Some of what I’ve discovered was hidden in plain sight, and required nothing more than a glance at a map held in the state archives: The Von Schmidt survey of 1859 (which the 1864 ruling approved) allots land approximately equaling the original 76 square miles Sutter was originally granted by Mexico nearly two decades prior – although these acres were much more valuable than Sutter’s original spread.Sutter Lots addition

It looks good at first glance. There’s a table tallying the total acreage. The numbers for Lots 1 to 4 add up, more or less.

Lot 5 bonusBut off to the side there’s this weird little note about Lot 5: another 6,733 acres (10.5 square miles!) of prime riverfront that wasn’t included in the final tally. This extravagant bonus would be like getting one entire side of Interstate 80 between Sacramento and Auburn – and that was just the part not included in the total acreage!

Lot 5 image

Lot 5, along river, connects Lot 1  (at bottom right) with the rest of the land (at top).

By leaving this central connector out of the total acreage (to meet the requirement they faced to declare one contiguous land grant) it appears that the judges undermined their entire decision. Either the eastern bank of the Sacramento was part of Sutter’s land, therefore included in the total, or it was not. To avoid this reality would only perpetuate the uncertainty.

Now I’m no lawyer, and I can’t rule out some third state between legal and illegal land holdings. More research is needed to see what actually happened with those parcels. However, this stretch of riverbank is only the start of the trouble. If this phantom land grant was an effort to soothe contested cities, then we might expect the ruling to at least hold up around those cities.

And here’s where GIS mapping really gets useful: My favorite tool in ArcGIS (so far) is georeferencing – linking an image to a certain geographical area. I use it to superimpose maps from different years, illustrating some quirks in how land ownership and development have progressed over time.

A Bad Border

I’ve been curious about the southernmost portion of the Von Schmidt survey – a few square miles along the river downstream from Sacramento. The southern boundary of Sutter’s original land grant was a single measurement of latitude – 38° 49′ 32″ – and it actually lies well north of Sacramento despite various attempts to claim that it lies to our south. One of the most common rationales for the problem was a measurement error: A survey error simply resulted in the wrong line of latitude being recorded. Wherever it lay, the southern border of Sutter’s land was a nice simple line. So why does this odd dangling tract disrupt it?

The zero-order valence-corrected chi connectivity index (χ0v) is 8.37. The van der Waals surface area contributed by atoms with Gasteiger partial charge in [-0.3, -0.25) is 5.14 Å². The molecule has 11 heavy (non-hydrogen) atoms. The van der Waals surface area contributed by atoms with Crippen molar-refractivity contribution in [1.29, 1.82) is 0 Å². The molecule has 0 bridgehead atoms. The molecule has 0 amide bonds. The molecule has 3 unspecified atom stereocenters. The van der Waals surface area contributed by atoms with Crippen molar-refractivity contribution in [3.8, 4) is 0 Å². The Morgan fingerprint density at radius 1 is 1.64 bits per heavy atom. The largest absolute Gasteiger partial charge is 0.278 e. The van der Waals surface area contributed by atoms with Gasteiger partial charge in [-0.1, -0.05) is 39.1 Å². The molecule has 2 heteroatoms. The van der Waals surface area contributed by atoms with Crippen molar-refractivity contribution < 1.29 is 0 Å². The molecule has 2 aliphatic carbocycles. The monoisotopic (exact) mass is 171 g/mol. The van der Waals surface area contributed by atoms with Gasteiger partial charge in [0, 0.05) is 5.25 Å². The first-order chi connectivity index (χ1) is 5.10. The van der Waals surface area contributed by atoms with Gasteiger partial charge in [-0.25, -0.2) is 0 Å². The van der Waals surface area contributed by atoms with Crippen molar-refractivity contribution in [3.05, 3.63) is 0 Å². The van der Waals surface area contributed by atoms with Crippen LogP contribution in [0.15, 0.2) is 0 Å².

A closer look at this border reveals that it is deeply flawed: Most of Lot 1’s perimeter follows the Sacramento and American Rivers, while most of the overland survey lines follow the familiar grid visible in much of rural America, made up of township/range and section boundaries (at six and one-mile intervals, respectively).

At its easternmost point, the border of Lot 1 departs the American River at what is now Howe Avenue (a section line), tracks south until it hits the boundary between townships 8 and 9, and thence eastward to the boundary of ranges 4 and 5, which is still physically clear as modern 24th Street. This would have been a very reasonable place to head southward. But as made very clear on the official map, the border continued another ½ mile (40 chains) before turning south.

Lot 1 southern boundary w 1885

Another of my slides. Click for detail!

Such a border was (and is) nonsense, as is clear from adding the court boundary to this 1885 county map. The north-south portion cuts right through the middle of a half-dozen properties along both sides of Freeport Boulevard, including the current sites of C.K. McClatchy High School and William Land Park.